A. | How does oppression and privilege influence the fashion industry? 

“People are addicted to the starving artist…There was a woman I met last month at a conference who was from Africa, basically her entire family was killed, and she was on a list to be killed. She found someone who would house her in a closet, where she lived with minimal food and water for 6 months and when she could escape, she escaped to to U.S. Now she has a book and does speaking tours to share her story and is very highly educated… I believe that whatever story you tell yourself is exactly what you’re going to get so if you believe that you are oppressed and don't have the opportunities to get ahead in life, you will continue to be oppressed and not have those opportunities to get ahead in life. There are so many stories of people who were oppressed and that have overcome it; it is possible to overcome oppression if you believe it is possible.”

A. | For what kind of unexpected events should you prepare in your field?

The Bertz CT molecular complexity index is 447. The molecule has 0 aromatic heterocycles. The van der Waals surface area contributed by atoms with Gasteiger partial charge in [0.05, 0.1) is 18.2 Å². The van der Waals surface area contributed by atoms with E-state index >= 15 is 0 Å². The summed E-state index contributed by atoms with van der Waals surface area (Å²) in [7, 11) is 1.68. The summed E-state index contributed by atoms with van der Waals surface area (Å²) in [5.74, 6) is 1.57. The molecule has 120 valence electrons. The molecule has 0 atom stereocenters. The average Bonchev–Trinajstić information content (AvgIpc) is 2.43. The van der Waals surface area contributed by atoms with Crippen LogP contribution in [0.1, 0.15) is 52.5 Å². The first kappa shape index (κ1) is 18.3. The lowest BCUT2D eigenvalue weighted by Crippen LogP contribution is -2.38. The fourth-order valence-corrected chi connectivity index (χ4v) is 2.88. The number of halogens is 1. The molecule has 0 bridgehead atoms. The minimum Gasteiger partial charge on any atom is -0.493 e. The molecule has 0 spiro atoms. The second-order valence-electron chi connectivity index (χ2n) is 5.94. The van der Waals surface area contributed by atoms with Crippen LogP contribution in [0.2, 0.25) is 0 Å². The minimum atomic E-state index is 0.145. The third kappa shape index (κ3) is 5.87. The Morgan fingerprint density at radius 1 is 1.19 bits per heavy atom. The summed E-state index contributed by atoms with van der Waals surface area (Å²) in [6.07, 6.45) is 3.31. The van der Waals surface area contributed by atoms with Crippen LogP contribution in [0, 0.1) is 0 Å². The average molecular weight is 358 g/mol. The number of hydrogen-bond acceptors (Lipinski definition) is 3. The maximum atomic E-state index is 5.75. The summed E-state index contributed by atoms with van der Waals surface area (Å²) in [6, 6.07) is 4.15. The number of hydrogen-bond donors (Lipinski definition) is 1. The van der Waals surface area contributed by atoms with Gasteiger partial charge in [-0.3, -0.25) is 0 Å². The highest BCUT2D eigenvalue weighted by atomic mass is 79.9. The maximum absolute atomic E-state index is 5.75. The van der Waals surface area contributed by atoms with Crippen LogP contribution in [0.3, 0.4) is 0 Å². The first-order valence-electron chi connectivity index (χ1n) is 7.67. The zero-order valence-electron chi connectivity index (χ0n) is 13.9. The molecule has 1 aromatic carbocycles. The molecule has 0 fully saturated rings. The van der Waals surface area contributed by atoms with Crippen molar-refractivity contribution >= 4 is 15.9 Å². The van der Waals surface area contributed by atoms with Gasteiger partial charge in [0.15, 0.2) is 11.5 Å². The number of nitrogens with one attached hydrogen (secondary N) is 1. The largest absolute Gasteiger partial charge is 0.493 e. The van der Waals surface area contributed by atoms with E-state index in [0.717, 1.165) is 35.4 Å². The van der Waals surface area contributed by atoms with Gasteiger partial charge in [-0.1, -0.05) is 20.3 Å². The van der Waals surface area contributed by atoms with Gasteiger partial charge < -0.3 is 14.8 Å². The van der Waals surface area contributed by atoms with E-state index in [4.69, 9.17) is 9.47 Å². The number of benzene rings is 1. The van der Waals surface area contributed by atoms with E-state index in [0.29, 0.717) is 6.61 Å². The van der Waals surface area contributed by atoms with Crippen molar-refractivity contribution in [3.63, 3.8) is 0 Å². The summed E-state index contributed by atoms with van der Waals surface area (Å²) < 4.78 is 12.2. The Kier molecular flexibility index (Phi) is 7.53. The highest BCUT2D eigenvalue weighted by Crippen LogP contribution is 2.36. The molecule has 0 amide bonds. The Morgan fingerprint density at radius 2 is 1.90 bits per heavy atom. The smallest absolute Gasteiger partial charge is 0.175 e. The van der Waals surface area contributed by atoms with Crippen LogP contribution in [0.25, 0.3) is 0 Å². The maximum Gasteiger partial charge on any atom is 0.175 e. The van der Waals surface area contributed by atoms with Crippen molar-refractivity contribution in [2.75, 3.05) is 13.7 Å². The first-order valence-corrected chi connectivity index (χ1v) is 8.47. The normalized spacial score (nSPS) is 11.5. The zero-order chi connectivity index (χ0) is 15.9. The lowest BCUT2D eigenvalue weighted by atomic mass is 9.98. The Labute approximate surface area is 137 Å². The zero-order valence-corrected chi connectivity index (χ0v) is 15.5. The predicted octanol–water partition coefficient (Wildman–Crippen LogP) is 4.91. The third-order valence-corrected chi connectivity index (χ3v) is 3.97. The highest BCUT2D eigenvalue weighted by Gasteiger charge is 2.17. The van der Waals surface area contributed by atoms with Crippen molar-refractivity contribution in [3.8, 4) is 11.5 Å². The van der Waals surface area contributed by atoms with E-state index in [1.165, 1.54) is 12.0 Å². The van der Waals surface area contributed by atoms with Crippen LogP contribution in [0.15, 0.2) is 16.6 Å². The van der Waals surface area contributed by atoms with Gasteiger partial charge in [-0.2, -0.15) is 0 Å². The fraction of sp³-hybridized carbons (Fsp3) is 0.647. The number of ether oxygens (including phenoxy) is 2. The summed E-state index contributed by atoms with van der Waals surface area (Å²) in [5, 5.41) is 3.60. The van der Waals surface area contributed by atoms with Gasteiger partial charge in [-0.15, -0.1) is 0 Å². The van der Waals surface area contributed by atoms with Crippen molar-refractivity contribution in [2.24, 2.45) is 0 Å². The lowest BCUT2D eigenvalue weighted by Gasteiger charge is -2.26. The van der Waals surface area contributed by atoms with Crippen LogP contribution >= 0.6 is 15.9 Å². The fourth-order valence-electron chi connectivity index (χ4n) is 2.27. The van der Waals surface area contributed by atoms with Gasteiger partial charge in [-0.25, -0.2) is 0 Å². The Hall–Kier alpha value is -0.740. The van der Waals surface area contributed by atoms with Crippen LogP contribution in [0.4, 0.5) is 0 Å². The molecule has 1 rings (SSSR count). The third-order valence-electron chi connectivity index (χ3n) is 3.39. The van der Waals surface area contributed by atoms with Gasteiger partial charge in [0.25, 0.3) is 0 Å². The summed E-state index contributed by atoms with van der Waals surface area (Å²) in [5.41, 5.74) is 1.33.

I like to approach unexpected things from the angle that they are magic…For example, about a month ago I completely totaled my car and I found out I didn’t have the correct insurance to get a dime toward the $8,000 car bill on my hand and I was freaking out. I called my business coach and she reminded me that there’s always a silver lining. So I stopped. And I spent that whole day repeating to myself ‘this is good, this is really good,’ and within 5 hours I had a brand new Lexus. I was completely supported that day.  I was completely taken care of. I got more phone calls and outpouring of love—people sent me flowers…it was seriously the most magical and unexpected beautiful day ever. But had I believed ‘holy shit,’ I’ve got this and I’ve got that, etc, and if that's what I had chosen to focus on then that is what I would have gotten. I choose to prepare for unexpected things by trusting that the Universe knows what it's doing and that it is there to take care of you. 

A. | What would you recommend to yourself 10 years ago?

Slow down. Relax. Be more present. Stop focusing on the long goal and really enjoy where you’re at.